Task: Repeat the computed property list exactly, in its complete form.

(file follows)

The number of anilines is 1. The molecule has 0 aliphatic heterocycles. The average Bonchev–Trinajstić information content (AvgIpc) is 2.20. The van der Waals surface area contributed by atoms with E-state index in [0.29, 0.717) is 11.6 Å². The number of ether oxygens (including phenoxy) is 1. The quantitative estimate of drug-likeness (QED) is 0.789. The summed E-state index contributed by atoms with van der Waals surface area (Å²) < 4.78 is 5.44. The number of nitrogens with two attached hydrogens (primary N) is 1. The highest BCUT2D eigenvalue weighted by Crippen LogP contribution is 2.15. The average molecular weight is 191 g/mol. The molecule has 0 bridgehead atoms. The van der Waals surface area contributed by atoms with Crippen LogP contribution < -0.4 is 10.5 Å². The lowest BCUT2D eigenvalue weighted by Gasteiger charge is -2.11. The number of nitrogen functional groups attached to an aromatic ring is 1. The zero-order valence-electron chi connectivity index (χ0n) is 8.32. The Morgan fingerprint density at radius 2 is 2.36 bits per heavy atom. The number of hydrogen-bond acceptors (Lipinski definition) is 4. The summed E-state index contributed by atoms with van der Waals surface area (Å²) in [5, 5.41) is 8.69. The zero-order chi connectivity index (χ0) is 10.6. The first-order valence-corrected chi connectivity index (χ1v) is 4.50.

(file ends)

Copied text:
The number of anilines is 1. The molecule has 0 aliphatic heterocycles. The average Bonchev–Trinajstić information content (AvgIpc) is 2.20. The van der Waals surface area contributed by atoms with E-state index in [0.29, 0.717) is 11.6 Å². The number of ether oxygens (including phenoxy) is 1. The quantitative estimate of drug-likeness (QED) is 0.789. The summed E-state index contributed by atoms with van der Waals surface area (Å²) < 4.78 is 5.44. The number of nitrogens with two attached hydrogens (primary N) is 1. The highest BCUT2D eigenvalue weighted by Crippen LogP contribution is 2.15. The average molecular weight is 191 g/mol. The molecule has 0 bridgehead atoms. The van der Waals surface area contributed by atoms with Crippen LogP contribution < -0.4 is 10.5 Å². The lowest BCUT2D eigenvalue weighted by Gasteiger charge is -2.11. The number of nitrogen functional groups attached to an aromatic ring is 1. The zero-order valence-electron chi connectivity index (χ0n) is 8.32. The Morgan fingerprint density at radius 2 is 2.36 bits per heavy atom. The number of hydrogen-bond acceptors (Lipinski definition) is 4. The summed E-state index contributed by atoms with van der Waals surface area (Å²) in [5, 5.41) is 8.69. The zero-order chi connectivity index (χ0) is 10.6. The first-order valence-corrected chi connectivity index (χ1v) is 4.50.